To function, the operation must maintain a warehouse, freezer, and office space in Raymond. That space includes a food pantry service in the warehouse. In addition, they arrange for the transportation of food to and from the warehouse. Food-distribution events in surrounding communities require mobile operation, and monthly food-distribution events help those who are suffering from food insecurity. They recruit volunteers and establish partnerships with corporate and local food operations and farmers to collect food donations. SCFS holds community food donation events and accepts donations of housewares and clothing for the thrift store. They assist those in need of a helping hand free of charge.

The society offers large and moderate food distribution events out of its warehouse at least once a month. “These events offer each person who attends a food package,” Taylor said. “We provide this service without discrimination. Temporary food insecurity can hit us all at any time; we want to erode the stigma around needing help. There are many barriers that stop folks from accessing food security, and our mission is to create communities where those barriers no longer exist.” The society announces the events on both its website and social media pages. Taylor expects the mobile operation to fully launch in 2023, but encourages rural residents in neighbouring towns and counties to participate in the society’s services and events.

On Dec. 17, the SCFS will be hosting a Southern Community Neighbourly Christmas event from 1-5 p.m. at their warehouse. “We have sponsored 150-holiday meal baskets, consisting of turkeys, ham, or chicken, potatoes and carrots, stuffing, gravy, cranberry sauce, freshly baked buns, and jello,” Taylor said. “We have also been donated 1,400 pounds of apples by a local farmer, so everyone is welcome to take some. At this event, we will also be hosting a plated turkey dinner fundraiser. A local baker has offered to assist in preparing plates of turkey, potatoes, carrots, stuffing, gravy, cranberry sauce, freshly baked bun, and jello. These are $10 a plate and can be pre-ordered at info@scfoodsecurity.com. We have dozens of plates sponsored for anyone who would enjoy a warm turkey dinner but might be struggling during these hard times. Local businesses have contributed prizes to be raffled off at our event to fundraise for our charity, so we hope to see more of the community there, not only those experiencing hardships. This is an opportunity to bring the community together and share in the warmth and love of the holiday season.”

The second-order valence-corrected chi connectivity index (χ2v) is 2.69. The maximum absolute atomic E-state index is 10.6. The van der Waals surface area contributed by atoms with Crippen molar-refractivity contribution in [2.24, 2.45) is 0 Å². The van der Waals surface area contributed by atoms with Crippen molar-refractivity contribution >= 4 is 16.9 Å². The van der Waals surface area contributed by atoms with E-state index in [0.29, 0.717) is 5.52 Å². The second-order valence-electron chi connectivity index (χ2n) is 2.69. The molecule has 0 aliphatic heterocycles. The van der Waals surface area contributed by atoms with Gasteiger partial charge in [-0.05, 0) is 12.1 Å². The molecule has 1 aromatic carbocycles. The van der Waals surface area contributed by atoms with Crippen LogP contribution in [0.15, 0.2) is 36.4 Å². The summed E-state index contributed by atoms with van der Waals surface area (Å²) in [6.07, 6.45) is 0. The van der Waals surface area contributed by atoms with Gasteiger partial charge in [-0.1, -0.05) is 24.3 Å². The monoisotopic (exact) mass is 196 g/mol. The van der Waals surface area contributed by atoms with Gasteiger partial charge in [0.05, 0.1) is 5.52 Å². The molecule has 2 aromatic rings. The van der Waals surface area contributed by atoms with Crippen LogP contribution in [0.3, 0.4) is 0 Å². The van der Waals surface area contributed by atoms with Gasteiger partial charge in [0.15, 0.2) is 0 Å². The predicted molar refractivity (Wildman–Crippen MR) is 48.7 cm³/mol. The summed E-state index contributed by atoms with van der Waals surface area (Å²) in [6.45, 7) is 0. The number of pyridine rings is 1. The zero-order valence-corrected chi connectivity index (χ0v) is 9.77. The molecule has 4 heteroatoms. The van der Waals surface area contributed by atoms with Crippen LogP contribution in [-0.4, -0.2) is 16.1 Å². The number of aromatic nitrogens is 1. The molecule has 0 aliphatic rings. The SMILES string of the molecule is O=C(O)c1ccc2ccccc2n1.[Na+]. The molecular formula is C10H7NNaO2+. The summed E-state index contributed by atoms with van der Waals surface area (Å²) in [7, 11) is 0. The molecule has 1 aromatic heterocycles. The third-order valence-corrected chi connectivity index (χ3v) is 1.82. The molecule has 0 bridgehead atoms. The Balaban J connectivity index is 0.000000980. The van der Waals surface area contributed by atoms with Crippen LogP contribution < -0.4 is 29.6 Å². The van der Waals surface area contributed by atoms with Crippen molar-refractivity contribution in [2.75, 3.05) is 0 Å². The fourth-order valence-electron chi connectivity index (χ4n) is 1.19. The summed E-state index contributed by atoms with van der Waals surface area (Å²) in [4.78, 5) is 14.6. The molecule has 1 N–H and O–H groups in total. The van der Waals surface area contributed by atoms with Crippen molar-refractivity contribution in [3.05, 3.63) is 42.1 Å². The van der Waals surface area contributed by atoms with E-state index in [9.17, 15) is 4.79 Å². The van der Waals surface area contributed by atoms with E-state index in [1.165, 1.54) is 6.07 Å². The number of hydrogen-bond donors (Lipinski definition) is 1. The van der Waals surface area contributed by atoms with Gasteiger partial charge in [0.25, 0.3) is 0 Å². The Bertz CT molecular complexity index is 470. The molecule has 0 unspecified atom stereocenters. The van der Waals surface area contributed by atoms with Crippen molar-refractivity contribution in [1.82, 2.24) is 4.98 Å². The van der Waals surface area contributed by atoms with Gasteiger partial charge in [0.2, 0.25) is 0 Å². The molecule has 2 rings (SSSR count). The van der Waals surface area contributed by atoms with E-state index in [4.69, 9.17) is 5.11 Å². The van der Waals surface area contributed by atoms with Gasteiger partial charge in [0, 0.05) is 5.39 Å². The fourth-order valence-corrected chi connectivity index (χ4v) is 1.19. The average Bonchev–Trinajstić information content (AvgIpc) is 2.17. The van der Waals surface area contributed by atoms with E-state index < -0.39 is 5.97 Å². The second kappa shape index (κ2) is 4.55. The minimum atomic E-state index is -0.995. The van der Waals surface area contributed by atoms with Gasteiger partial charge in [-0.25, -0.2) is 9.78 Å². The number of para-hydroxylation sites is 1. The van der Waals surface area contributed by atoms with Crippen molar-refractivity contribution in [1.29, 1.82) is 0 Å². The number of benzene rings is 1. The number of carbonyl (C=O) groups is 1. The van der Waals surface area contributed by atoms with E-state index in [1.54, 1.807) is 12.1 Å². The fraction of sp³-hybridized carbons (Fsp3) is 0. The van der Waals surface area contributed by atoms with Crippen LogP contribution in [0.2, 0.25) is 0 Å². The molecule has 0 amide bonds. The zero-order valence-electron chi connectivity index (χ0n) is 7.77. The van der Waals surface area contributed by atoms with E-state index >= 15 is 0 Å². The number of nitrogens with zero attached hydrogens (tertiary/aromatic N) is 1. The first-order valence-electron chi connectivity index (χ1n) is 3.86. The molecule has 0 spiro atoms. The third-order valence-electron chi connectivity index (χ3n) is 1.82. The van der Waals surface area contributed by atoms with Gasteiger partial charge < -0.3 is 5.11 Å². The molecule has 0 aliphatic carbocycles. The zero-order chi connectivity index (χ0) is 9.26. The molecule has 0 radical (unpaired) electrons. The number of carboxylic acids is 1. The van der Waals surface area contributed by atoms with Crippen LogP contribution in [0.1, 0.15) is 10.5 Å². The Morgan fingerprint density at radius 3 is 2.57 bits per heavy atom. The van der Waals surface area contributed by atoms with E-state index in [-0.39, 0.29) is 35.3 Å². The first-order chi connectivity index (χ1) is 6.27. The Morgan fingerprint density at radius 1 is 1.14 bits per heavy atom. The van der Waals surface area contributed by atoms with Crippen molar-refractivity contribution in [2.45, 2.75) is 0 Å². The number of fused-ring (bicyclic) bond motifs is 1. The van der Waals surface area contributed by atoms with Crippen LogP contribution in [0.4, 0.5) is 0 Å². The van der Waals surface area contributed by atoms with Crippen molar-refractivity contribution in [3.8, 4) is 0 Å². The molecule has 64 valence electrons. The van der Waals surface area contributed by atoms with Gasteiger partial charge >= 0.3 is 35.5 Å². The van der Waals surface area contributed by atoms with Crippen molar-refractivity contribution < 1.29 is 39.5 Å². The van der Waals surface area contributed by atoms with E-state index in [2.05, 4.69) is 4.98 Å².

Currently, SCFS is in need of warehouse equipment and supplies, as well as supplies for the thrift store. Taylor listed equipment they could benefit from as: industrial shelving, freezing and refrigerating units, bags for packing and distributing food, clothing taggers and tags, a forklift, tables and shelves, crates, and a donation bin. “We also need volunteers,” she said. “All board members and those who work with our organization are volunteers who are passionate about creating compassionate and resilient communities.”

“Sustainability is an important element we wish to embody in what we promote and do,” Taylor said, quoting a proverb: “If you give a man a fish, you feed him for a day. If you teach a man to fish, you feed him for a lifetime.”

To connect with a service or as a volunteer, visit  http://www.scfoodsecurity.com. The warehouse is in Bay 4-257 Railway Ave and Southern Community Thrift is at 19 Broadway N in Raymond. Email info@scfoodsecurity.com or phone 403-679-2655. Facebook and Instagram @Southern Community Food Security and @Southern Community Thrift Nonprofit.